South Korean President Lee Myung-bak made consolation visits to disaster-stricken Japanese regions on Saturday, expressing sympathy for victims of an earthquake, tsunami and nuclear accident and pledging to provide active support for recovery efforts.
Lee made the visits to Sendai and Fukushima, which are among the hardest-hit regions, en route to Tokyo for an annual tripartite summit with Japanese Prime Minister Naoto Kan and Chinese Premier Wen Jiabao expected to focus on nuclear safety and disaster management.
"This was a disaster that went beyond the limit of human capabilities," a solemn-faced Lee said during a visit to a tsunami-razed area where ships and vehicles still remained abandoned in the middle of farmland after being swept away by the March 11 tsunami.
"I offer words of comfort to the Japanese people. In particular, children must have suffered a lot of shock. I hope they will recover quickly," Lee said. "South Korean people have asked me to convey heartfelt sympathies. ... The world was surprised at the restrained attitude and the courage the Japanese people have shown."
Lee also held a meeting with South Koreans living in Sendai.
From Sendai, Lee traveled to Fukushima, home to the crippled Fukushima Daiichi nuclear power plant that has been leaking radiation in the world's worst nuclear accident since Chernobyl in 1986, on a joint visit with Japanese Prime Minister Kan and Chinese Premier Wen.
The embattled Japanese government of Prime Minister Kan had hoped to hold the summit's opening ceremony in Fukushima to show the world that the region is safe and that his government is bringing the situation under control. But the proposal went awry as China opposed it.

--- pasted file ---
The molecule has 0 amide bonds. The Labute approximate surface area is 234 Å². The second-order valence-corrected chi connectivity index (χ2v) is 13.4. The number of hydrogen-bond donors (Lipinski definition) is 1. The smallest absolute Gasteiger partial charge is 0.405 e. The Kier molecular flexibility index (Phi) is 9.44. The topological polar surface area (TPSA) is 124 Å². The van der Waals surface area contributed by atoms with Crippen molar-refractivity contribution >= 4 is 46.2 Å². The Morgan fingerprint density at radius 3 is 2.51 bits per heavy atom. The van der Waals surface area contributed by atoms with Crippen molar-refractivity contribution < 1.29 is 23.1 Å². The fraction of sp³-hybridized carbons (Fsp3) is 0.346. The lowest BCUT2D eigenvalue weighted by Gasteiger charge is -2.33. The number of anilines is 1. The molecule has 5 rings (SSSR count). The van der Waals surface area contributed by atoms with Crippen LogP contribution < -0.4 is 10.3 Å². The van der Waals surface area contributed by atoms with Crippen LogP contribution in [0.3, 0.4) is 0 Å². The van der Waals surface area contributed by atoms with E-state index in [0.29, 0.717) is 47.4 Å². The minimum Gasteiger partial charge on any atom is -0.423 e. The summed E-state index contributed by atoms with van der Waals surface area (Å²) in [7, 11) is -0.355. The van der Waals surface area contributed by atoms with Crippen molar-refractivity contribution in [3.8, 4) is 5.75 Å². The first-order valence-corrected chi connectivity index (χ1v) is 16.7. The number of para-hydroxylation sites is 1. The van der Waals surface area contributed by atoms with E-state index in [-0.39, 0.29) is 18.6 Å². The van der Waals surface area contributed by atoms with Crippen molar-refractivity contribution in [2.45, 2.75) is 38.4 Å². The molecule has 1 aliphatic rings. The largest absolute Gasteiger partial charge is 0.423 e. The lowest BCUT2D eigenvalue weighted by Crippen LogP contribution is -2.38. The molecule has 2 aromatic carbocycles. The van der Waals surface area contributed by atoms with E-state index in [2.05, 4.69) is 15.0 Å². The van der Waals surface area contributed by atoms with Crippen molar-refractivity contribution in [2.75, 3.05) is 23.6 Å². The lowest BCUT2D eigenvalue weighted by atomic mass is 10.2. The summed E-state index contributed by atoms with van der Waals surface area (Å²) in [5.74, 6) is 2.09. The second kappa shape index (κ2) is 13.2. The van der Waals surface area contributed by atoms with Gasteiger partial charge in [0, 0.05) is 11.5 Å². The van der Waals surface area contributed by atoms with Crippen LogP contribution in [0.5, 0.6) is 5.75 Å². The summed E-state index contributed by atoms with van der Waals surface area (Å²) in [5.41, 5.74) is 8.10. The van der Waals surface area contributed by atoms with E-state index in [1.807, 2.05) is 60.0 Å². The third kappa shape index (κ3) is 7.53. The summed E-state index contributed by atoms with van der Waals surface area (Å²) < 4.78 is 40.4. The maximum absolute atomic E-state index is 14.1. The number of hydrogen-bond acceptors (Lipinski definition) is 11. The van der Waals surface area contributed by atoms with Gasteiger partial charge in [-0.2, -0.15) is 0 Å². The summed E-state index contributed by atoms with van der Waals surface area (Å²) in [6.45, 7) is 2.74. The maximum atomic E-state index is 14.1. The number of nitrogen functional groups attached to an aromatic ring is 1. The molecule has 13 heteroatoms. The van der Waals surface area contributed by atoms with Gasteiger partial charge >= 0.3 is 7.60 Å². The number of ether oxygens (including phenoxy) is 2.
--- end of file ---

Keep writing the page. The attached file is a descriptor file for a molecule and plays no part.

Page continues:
The trilateral summit, set for Sunday, will focus on nuclear safety and disaster management, and the three nations will issue a joint leaders' declaration calling for closer cooperation in handling disasters, enhancing nuclear safety and promoting sustainable growth, officials said.
The leaders are also expected to discuss the possibility of forging a three-way free trade agreement, as well as how to operate a joint secretariat to be established in Seoul later this year to handle cooperation projects among the countries, the officials said.
North Korea is also expected to be high on the agenda for Lee's talks with Wen, as the meeting will come after the North's leader, Kim Jong-il, has been confirmed to be making a trip to China, his third in a little more than a year.
South Korea, Japan and China have alternately hosted three-way summits annually since 2008. Their combined gross national products account for nearly 20 percent of the world's total gross domestic products, and their combined population represents 22.3 percent of the world's population.